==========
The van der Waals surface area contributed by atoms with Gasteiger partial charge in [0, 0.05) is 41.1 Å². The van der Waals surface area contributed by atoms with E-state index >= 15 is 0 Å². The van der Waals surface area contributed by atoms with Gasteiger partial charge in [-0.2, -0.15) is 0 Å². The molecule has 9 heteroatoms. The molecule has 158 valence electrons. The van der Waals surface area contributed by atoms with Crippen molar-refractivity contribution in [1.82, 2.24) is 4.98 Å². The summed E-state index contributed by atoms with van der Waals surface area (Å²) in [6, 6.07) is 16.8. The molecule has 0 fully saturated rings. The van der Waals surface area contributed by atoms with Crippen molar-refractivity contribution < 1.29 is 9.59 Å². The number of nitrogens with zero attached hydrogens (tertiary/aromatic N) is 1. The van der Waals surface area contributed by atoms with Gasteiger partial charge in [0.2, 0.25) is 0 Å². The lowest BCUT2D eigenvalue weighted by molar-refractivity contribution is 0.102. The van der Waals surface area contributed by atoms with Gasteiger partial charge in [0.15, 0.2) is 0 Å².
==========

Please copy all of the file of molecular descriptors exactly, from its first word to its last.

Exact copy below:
The van der Waals surface area contributed by atoms with Gasteiger partial charge in [0, 0.05) is 41.1 Å². The van der Waals surface area contributed by atoms with E-state index >= 15 is 0 Å². The van der Waals surface area contributed by atoms with Gasteiger partial charge in [-0.2, -0.15) is 0 Å². The molecule has 9 heteroatoms. The molecule has 158 valence electrons. The van der Waals surface area contributed by atoms with Crippen molar-refractivity contribution in [1.82, 2.24) is 4.98 Å². The summed E-state index contributed by atoms with van der Waals surface area (Å²) in [6, 6.07) is 16.8. The molecule has 0 fully saturated rings. The van der Waals surface area contributed by atoms with Crippen molar-refractivity contribution < 1.29 is 9.59 Å². The number of nitrogens with zero attached hydrogens (tertiary/aromatic N) is 1. The van der Waals surface area contributed by atoms with Gasteiger partial charge in [0.2, 0.25) is 0 Å². The lowest BCUT2D eigenvalue weighted by molar-refractivity contribution is 0.102. The van der Waals surface area contributed by atoms with Gasteiger partial charge in [0.15, 0.2) is 0 Å².